Market Comment - March 22, 2023
The FOMC hiked its policy rate 25bps to 4.75%-5.00%. While a hike or a pause was much debated ahead of the meeting, the result was not a surprise in that the probability of the 25bp rate hike was over 80% priced in.
In its statement, the FOMC acknowledged the pickup in employment data and the solid inflation readings: “Job gains have picked up in recent months and are running at a robust pace; the unemployment rate has remained low. Inflation remains elevated.” Both January and February US payrolls surprised to the upside. February core CPI came in at 5.5% y/y and January core PCE was at 4.7% y/y – well above the Fed’s 2% target. Fed Chair Powell continued to emphasize the Fed’s inflation fight in the press conference, saying, “Without price stability, the economy will not work for anyone.”
The decision was unanimous, which was somewhat surprising. However, one supposes, that now is the time the FOMC needs to show unity in order to avoid adding any further jitters to the banking sector.
The Summary of Economic Projections (“SEP”) continued to show a range of views on the projected fed funds rate path. While the median fed funds rate projection for 2023 remained unchanged at 5.1%, 2024 was revised up to 4.3% from 4.1% . The dot plot showed a dispersion in forecasts, especially for 2025. The range in the fed funds rate projection for that year was 2.4% to 5.6%. While this was unchanged from the December SEP, it does show strongly differing views among participants.
Powell emphasized that it was too soon to judge the amount of credit tightening that has resulted from the recent banking sector turmoil. He did say that credit tightening could be a substitute for rate hikes and that a significant number of FOMC participants thought there would be further tightening in credit conditions and that those participants reflected this in their forecasts. However, if further tightening of credit conditions doesn’t materialize, then the policy rate could be higher than those participants projected.
Importantly, the FOMC does not see rate cuts this year - that is not its base case. However, the market disagrees and has priced in rate cuts starting this year after the May FOMC meeting.
On an issue that was widely discussed this week, the Fed’s balance sheet expansion, Powell emphasized that the recent balance sheet rise was not monetary policy related. It provided liquidity to banks and did not lower rates at the longer end of the curve.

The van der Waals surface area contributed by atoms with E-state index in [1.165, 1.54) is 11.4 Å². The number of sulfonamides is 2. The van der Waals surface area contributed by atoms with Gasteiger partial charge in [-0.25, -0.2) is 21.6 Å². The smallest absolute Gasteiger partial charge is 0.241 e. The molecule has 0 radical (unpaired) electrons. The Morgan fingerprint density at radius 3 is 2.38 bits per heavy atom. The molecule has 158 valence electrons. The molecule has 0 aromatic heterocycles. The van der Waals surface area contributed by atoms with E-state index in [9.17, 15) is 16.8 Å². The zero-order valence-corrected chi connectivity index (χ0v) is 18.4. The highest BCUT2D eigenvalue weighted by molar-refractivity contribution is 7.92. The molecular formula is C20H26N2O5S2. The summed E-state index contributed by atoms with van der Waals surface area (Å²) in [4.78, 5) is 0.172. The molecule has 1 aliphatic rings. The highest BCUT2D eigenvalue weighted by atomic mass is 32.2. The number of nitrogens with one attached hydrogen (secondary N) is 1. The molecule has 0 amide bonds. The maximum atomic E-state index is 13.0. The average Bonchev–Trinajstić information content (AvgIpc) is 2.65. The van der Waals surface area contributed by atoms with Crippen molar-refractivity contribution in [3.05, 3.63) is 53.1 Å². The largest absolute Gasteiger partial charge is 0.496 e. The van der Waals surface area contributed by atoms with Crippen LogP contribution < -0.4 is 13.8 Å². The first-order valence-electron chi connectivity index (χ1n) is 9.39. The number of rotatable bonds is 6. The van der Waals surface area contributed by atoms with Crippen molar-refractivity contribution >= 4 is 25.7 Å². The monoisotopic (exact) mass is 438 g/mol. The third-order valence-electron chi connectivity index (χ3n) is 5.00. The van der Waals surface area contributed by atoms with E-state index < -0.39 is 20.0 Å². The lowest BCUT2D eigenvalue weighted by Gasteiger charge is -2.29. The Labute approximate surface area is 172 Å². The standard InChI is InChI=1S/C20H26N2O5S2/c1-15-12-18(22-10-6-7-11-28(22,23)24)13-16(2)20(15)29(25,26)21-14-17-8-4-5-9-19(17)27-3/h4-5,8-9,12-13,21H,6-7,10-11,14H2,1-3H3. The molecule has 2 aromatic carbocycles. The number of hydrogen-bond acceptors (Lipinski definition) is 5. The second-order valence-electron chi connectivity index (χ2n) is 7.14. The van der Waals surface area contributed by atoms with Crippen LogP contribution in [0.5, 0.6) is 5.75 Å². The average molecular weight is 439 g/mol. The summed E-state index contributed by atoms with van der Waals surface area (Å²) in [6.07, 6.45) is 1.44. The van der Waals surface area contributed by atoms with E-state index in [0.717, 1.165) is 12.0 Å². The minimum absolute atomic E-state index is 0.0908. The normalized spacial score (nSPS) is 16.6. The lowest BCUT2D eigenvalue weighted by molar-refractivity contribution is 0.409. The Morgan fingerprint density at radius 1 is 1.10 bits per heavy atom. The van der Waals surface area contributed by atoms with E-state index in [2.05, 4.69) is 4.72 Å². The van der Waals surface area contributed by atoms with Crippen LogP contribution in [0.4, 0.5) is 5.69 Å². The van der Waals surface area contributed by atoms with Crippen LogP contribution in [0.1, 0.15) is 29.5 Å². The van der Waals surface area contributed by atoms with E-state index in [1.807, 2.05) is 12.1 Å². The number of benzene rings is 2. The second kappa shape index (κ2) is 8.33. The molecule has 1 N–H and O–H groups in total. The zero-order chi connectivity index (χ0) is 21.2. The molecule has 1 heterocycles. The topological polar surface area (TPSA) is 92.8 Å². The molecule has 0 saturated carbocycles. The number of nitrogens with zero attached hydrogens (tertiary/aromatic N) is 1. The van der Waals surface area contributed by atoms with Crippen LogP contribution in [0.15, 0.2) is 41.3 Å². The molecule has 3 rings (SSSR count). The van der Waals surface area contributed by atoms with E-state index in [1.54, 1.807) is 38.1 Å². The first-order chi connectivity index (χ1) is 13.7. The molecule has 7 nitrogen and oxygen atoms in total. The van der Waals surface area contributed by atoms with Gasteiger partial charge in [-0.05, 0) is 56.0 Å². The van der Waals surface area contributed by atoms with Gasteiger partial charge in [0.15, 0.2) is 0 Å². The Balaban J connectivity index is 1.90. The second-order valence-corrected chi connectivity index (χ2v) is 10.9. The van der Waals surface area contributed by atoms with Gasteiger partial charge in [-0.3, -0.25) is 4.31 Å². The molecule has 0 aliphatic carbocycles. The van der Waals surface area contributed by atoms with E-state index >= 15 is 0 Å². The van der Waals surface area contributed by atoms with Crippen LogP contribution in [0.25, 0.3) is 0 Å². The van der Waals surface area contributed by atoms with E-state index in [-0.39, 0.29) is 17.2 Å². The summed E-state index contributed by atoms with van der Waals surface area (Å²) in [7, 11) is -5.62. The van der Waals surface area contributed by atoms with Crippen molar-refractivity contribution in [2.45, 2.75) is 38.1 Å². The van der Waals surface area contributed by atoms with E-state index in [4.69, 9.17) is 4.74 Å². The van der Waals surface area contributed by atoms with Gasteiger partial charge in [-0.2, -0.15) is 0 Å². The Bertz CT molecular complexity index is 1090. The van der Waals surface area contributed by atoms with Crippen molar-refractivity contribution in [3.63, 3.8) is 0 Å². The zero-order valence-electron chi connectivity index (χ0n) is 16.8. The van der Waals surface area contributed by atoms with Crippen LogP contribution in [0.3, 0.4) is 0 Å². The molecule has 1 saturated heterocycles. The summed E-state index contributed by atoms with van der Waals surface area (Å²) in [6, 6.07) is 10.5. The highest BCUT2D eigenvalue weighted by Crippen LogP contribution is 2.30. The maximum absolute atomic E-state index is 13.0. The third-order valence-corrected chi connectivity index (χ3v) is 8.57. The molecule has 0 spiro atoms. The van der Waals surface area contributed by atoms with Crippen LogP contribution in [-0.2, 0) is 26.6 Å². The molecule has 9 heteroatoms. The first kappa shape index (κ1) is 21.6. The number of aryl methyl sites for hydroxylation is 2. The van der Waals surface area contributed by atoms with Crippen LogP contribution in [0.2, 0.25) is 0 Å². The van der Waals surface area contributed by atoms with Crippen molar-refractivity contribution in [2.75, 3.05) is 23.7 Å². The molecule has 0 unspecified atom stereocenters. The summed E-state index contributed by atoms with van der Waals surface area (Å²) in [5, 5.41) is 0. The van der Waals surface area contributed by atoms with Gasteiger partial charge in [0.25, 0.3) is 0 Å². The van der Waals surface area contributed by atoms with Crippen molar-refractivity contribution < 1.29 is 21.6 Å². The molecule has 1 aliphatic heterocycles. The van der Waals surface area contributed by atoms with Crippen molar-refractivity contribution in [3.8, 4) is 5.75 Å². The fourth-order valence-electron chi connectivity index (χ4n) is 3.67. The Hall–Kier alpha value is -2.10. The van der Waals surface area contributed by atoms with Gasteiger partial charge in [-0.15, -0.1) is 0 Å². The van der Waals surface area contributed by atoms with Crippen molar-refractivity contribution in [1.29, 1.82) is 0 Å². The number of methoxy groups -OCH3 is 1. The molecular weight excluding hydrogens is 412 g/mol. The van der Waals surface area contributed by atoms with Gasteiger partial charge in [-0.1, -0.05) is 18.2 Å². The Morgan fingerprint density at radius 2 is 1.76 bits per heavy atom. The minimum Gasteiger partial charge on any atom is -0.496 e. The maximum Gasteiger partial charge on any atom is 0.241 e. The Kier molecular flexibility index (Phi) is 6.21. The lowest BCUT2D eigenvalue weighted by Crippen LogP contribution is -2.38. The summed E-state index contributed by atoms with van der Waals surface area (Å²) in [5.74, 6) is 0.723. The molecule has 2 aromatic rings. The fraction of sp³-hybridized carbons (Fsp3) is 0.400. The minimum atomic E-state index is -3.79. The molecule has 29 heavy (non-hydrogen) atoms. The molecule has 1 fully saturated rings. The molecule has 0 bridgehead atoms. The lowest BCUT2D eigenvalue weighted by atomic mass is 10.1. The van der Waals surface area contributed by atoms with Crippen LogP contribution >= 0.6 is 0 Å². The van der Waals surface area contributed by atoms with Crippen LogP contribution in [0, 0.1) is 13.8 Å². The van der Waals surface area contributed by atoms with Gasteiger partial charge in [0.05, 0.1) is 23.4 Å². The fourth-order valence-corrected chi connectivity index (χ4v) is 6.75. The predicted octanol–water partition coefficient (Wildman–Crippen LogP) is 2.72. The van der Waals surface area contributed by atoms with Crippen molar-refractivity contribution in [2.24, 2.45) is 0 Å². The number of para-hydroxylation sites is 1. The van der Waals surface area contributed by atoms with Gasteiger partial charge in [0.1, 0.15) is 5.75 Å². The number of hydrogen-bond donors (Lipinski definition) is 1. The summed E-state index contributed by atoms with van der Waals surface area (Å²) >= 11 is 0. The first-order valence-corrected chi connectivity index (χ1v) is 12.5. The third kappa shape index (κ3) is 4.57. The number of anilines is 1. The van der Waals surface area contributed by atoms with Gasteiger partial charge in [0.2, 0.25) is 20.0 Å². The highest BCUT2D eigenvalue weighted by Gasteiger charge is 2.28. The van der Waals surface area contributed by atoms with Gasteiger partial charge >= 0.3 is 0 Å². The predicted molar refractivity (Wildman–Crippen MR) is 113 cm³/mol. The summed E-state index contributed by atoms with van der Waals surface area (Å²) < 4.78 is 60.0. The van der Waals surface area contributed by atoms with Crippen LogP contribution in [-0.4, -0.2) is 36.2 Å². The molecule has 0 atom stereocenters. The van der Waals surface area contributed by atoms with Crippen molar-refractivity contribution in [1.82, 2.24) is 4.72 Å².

As Fed Chair Powell was speaking, Treasury Secretary Yellen also was speaking. Yellen said that a move to back all bank deposits with FDIC insurance “is not something that we have looked at.”
This statement seemed to be different from what she implied yesterday (Tuesday) when she spoke and suggested that the US was ready to protect depositors at small banks if required and that they might be eligible for the same type of deposit back up extended to depositors at SVB and Signature Bank (both FDIC insured and uninsured deposits were guaranteed).
It was likely these comments that weighed on US equities and US yields (see below) more-so than Powell’s press conference remarks, Importantly, in referring to SVB, both Powell and Yellen emphasized that its bank run took place at an unprecedented speed.
Since pre the Fed announcement, the 2 year yield is down about 17bps to 3.97% and the 10 year yield is down about 5bps to 3.49%. Gold is higher, up about USD 27 to USD 1,965. The VIX is stable to slightly lower at 20.4. The USD (DXY Index) fell 0.8% to at 102.31. US equity indexes were a bit lower as well: SPX -0.1% Nasdaq -0.12% INDU -0.6% at the time of writing.
Given the unusually aggressive nature of this Fed tightening cycle, and the long and variable lags in monetary policy, it is likely that there will be more periods of risk aversion ahead. In addition, US inflation, for the time being, remains elevated and sticky. We think both of these factors will support precious metals and the diamond commodity ahead.
Chart: DIAMINDX performance during financial crises.
(Source: Bloomberg, DS)
This report has been prepared by the Strategy Team of Diamond Standard Inc. (“Diamond Standard”). This report, while in preparation, may have been discussed with or reviewed by persons outside of the Strategy Team, both within and outside Diamond Standard. While this report may discuss implications of legislative, regulatory and economic policy developments for industry sectors, it does not attempt to distinguish among the prospects or performance of, or provide analysis of, individual companies and does not recommend any individual security or an investment in any individual company and should not be relied upon in making investment decisions with respect to individual companies or securities.
Opinions and estimates offered constitute our judgement and are subject to change without notice, as are statements of financial market trends, which are based on current market conditions. Under no circumstances does the information contained within represent a recommendation to buy, hold or sell any security, and it should not be assumed that the transactions discussed were or will prove to be profitable.